After devastating Vanuatu and lashing Fiji, Tropical Cyclone has re-strengthened to a category five storm but missed a direct hit with Tonga.
The cyclone has continued apace through the South Pacific since forming in the Solomon Islands, where it contributed to the deaths of 27 people in a ferry accident.
Thousands of people were made homeless in Vanuatu after Harold made landfall at least twice as a category-five storm with winds of more than 235km/h.
There are now reports of at least one death on Vanuatu's Malo island, and complete devastation on Ambae island.
Cameraman Joseph Tom, who was one of the first to survey the hardest-hit northern islands, told Radio NZ everything was smashed to the ground.
"Fruit trees, coconuts. The rivers, all the mud is in the sea, you can hardly see the reefs. There's lots of damage," Mr Tom said.
The storm weakened to category four as it continued east to Fiji, still producing major destruction.
Harold appears to have made landfall with the southern island of Kadavu on Wednesday afternoon, but as was the case in Vanuatu, communication lines have been disrupted and there will be a wait to assess the situation.
Fiji's main island of Viti Levu was lashed by major rainfall, producing flooding, and winds.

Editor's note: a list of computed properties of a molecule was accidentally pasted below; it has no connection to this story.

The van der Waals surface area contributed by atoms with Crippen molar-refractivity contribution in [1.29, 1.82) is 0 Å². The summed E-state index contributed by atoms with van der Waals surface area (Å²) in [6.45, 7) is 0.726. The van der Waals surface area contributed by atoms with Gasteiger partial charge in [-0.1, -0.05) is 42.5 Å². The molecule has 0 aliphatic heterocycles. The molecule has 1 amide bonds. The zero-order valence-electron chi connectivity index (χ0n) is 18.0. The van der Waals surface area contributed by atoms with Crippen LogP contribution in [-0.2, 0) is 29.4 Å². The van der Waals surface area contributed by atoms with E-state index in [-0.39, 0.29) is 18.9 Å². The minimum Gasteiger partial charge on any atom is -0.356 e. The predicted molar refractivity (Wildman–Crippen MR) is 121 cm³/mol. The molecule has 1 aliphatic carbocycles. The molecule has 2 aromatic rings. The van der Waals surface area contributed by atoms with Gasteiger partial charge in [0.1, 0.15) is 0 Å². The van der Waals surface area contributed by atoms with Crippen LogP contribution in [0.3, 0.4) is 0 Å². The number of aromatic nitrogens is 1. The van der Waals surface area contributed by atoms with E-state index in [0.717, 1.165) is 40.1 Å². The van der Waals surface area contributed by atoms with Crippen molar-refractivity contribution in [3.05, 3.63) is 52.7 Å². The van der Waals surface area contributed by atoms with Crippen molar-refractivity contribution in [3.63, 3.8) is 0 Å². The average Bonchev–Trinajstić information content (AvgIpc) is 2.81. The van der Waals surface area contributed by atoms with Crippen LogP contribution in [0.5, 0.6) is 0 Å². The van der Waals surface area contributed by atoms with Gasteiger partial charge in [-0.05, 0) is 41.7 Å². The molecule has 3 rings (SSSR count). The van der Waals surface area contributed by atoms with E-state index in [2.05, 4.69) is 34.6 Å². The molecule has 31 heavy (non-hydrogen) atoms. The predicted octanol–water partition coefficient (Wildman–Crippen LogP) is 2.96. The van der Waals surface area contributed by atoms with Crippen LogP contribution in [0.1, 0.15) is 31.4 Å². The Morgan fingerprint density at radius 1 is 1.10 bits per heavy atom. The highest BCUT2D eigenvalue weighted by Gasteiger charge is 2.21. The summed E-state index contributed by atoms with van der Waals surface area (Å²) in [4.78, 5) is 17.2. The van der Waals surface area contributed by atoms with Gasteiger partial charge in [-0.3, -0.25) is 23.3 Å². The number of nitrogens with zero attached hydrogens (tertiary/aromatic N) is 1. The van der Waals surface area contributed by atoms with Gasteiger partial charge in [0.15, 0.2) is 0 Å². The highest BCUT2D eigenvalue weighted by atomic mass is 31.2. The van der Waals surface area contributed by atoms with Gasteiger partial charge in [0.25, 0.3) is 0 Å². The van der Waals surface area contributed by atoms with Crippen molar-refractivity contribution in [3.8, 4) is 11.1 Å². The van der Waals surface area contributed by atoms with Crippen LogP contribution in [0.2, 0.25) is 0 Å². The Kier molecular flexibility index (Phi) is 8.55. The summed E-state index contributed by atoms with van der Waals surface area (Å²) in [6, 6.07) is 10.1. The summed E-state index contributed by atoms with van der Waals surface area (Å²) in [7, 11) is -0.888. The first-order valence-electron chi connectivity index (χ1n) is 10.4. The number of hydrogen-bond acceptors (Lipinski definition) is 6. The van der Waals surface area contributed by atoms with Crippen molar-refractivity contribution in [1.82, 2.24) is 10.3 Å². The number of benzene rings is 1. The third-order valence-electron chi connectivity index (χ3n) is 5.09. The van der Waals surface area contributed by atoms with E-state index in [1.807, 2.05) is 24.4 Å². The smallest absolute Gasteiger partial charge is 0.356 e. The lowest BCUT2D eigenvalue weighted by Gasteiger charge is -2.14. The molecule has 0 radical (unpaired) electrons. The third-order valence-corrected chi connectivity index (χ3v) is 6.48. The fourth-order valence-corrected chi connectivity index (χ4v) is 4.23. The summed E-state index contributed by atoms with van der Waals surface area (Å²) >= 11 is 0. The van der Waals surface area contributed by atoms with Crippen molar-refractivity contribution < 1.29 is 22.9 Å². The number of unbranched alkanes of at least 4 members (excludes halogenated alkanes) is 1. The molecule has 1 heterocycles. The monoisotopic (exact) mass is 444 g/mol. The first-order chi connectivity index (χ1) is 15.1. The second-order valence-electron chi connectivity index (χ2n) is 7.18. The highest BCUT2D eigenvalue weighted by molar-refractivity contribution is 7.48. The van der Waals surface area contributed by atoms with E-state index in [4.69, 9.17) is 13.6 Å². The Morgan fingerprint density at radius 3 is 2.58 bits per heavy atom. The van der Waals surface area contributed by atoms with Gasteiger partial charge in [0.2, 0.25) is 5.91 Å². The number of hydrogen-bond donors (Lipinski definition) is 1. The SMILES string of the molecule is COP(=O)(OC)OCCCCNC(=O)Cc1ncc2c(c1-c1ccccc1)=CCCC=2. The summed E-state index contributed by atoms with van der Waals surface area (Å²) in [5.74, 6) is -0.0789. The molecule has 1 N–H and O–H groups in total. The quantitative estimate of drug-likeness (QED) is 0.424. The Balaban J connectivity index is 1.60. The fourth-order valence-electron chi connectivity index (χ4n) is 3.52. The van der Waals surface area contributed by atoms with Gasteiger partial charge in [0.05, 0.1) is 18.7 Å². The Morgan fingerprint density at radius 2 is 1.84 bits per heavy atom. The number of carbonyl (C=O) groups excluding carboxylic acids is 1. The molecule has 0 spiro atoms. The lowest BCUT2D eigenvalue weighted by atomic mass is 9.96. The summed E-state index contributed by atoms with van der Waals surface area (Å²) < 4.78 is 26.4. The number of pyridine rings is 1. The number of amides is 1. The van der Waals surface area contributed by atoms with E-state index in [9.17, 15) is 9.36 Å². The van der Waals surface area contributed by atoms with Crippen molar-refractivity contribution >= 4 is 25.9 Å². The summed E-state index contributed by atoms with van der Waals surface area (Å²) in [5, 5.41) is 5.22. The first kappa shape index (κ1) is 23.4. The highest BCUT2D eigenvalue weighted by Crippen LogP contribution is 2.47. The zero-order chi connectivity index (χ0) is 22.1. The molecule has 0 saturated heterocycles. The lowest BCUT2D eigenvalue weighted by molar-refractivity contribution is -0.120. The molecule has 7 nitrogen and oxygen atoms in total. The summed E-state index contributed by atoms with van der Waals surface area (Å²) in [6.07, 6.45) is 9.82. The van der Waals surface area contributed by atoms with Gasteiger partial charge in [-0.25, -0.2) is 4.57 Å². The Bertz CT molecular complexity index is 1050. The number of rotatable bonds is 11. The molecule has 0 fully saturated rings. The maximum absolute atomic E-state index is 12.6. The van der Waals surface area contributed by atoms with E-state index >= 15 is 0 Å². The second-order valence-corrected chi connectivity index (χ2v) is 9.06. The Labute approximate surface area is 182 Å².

The Australian and New Zealand Governments are supporting the impacted nations with damage assessments and immediate relief.
Foreign Minister Marise Payne said she was conscious "this comes on top of the impact and difficulties created by COVID-19 for those countries".
"We stand ready to provide what further help we can to our Pacific family in whatever ways we can," she said.
New Zealand counterpart Winston Peters said the Kiwi defence forces would take every precaution to ensure they weren't bringing coronavirus to the Pacific.
"They'll be tested of course," he said.
"They've had to suspend their social distancing rules. They can't help each other in a crisis like this without acting much more physically adjacently.
"When you've got outsiders coming in like in our case, we've got to be ultra careful that we've done all we can to make sure that what we're bringing in is coronavirus-free."
New Zealand has pledged $NZ2.5 million of support.
Tonga issued a State of Emergency, but were spared the worst as the re-strengthened cyclone stayed south.
The Associated Press reports a criminal investigation has been opened into the ferry deaths in the Solomon Islands.
Prime Minister Manasseh Sogavere has called it an "unimaginable" tragedy and questioned whether the overcrowded ferry should have been at sea.
Australian Associated Press